The alignment’s merits for the North Side

The Rev. Paul Slack (“Southwest light rail, for the North Side,” Oct. 22) finally brings forward the conversation that’s been missing around Southwest LRT. There have been many articles over the past year bemoaning the increasing disparities in our region. Southwest LRT is an equity game-changer. Not only will it provide better access to jobs and schools to North Siders, it will do the same for the immigrant communities and communities of color up and down the line. The new Van White bridge was built to better connect our city, and the Southwest light-rail line is the natural extension of that effort.

Furthermore, the Van White station is the centerpiece of the Bassett Creek Valley Master Plan, a piece of which is already under development. Southwest LRT will not only bring people to jobs, it will also bring jobs and housing to the North Side.

Communities all along the corridor see the light-rail line as a gateway to opportunity. We must build it, and we must build it through Kenilworth.

DAVID GREENE, Minneapolis

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I am in complete agreement that racial and economic equity should be a key consideration for transit planning. It sounds like there the Southwest line offers a significant connection and benefit to north Minneapolis until you take a deeper look at the details of the three stations meant to serve that area — Penn, Van White and Royalston. Daily ridership for the full line is projected at 35,255, according to the Metropolitan Council. Combined ridership at these three stations is 1,841 per day, just a little more than 5 percent of the total.

The Penn station, just south of Interstate 394, is arguably a north Minneapolis station, and that station’s ridership makes up more than half of the three stations. In addition, while the three stations are the northernmost stations along the line, none is within walking distance of main residential neighborhoods at the heart of north Minneapolis.

For a proposed transit project to actually improve economic equity, it should be located such that it provides convenient access to residents. I challenge the notion that Southwest light rail, with its current stations and alignment, will go very far in the quest to achieve racial and economic equity.


• • •

For 20 seconds, 220 times a day, steel wheels of Southwest light-rail trains will meet steel tracks, their sound magnified, reflected and echoed by the Kenilworth Lagoon’s surface, and they will pour out industrial noise that will interrupt the quiet enjoyment of Lake of the Isles and Cedar Lake for the millions in the metropolitan region who annually flock to this urban oasis.

As a student of acoustics over water and the former owner of an international electromagnetic energy testing laboratory, I am dismayed that the impact of sound produced on the bridge of the “shallow tunnel” option has not been scientifically studied and its impact made known to the public.

The city of Minneapolis must not let the project proceed before addressing the significant sound pollution that will result from any proposed plan. It must do this not only for the benefit of residents but for citizens of the entire metro region.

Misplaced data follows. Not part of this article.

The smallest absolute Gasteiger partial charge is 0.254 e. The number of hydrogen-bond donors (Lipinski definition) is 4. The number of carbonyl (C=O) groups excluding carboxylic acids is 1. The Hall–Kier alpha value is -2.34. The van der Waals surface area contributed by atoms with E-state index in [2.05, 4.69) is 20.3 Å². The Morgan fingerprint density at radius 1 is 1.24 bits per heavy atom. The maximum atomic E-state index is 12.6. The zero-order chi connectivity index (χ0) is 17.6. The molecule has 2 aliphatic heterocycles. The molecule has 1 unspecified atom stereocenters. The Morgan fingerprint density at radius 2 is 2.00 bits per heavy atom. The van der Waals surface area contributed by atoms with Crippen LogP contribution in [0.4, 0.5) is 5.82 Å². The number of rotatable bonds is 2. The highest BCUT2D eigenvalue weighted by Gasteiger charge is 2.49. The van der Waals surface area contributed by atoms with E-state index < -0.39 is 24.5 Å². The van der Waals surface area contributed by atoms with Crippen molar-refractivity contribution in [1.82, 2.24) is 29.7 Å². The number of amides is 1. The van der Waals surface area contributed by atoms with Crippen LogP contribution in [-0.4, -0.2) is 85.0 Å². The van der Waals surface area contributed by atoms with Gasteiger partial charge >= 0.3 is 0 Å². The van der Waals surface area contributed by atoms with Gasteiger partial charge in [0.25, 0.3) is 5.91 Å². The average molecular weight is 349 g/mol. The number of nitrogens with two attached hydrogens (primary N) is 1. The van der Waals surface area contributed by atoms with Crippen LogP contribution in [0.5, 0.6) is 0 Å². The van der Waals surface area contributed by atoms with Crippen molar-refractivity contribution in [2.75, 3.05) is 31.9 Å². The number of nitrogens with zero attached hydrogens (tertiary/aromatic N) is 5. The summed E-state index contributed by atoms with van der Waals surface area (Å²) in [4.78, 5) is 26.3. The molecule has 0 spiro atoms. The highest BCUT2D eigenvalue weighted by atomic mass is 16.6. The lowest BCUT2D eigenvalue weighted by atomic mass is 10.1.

JAMES WM. JOHNSON, Minneapolis



More about the Keeling Curve

An Oct. 23 letter writer decries anti-intellectualism and antiscience sentiment with respect to climate change and the Keeling Curve. However, he appears quite comfortable with deceit and sophistry. Charles David Keeling, of the Scripps Institution of Oceanography, began measuring the concentration of atmospheric carbon dioxide in 1958 in Hawaii. Then it equaled 315 ppmv (parts per million by volume). On Tuesday, the figure was 393.95.

CO2 is generated by natural processes and absorbed by others. Ice-core samples taken by the British Antarctic Survey indicate that for the 800,000 years preceding 1800, this “carbon cycle” remained in a range averaging 200 to 280 ppmv, with the fastest large natural increase measured in older ice cores of around 20 ppmv in 1,000 years.

As the letter writer accurately says, humans account for only about 4 percent of the annual increase in atmospheric CO2. What he fails to acknowledge is that , since 1958, CO2 has increased by an average of 20 ppmv every 14 years. Not 1,000 years — 14 years. The rest of his contentions are pure obfuscation.

Nature’s grand balancing act using photosynthesis has been disrupted by human burning of fossil fuels. There is no other reason, and the effects will be devastating for the future. Explain that to your grandchildren.




Website isn’t smooth, in my experience

Regarding “Online traffic spikes with Trip Planner” (Oct. 21): While the article mentions many features that make Metro Transit’s planner seem like a great tool, I have had mostly negative experiences. The article talks about how the Trip Planner will inform users of when the next bus will arrive. Unfortunately, I’ve had many instances in which a bus was extremely early and I nearly missed it, or it was extremely late and I was stuck waiting. On other occasions, a bus never came at all. In addition, the mobile site works for me only about half the time.

It’s extremely frustrating to get stuck in the city, unaware of when my bus might arrive or sometimes even which bus to take. I do think that the article successfully laid out the high points of the Trip Planner site, I hope to see improvements in the future.




A fine idea, but set at the wrong time of year

Glad to hear the Taste of Minnesota is back in business (editorial, Oct. 21). The festival will be held July 3-6 on St. Paul’s Harriet Island. I went to the first one back in 1983, in suffocating heat, and had no appetite. Every year since, the muggy air has prevented me from sampling exotic foods. The timing of the celebratory festival, around July 4th, is appropriate, but eating a wide variety of foods in 90-degree temperatures is not.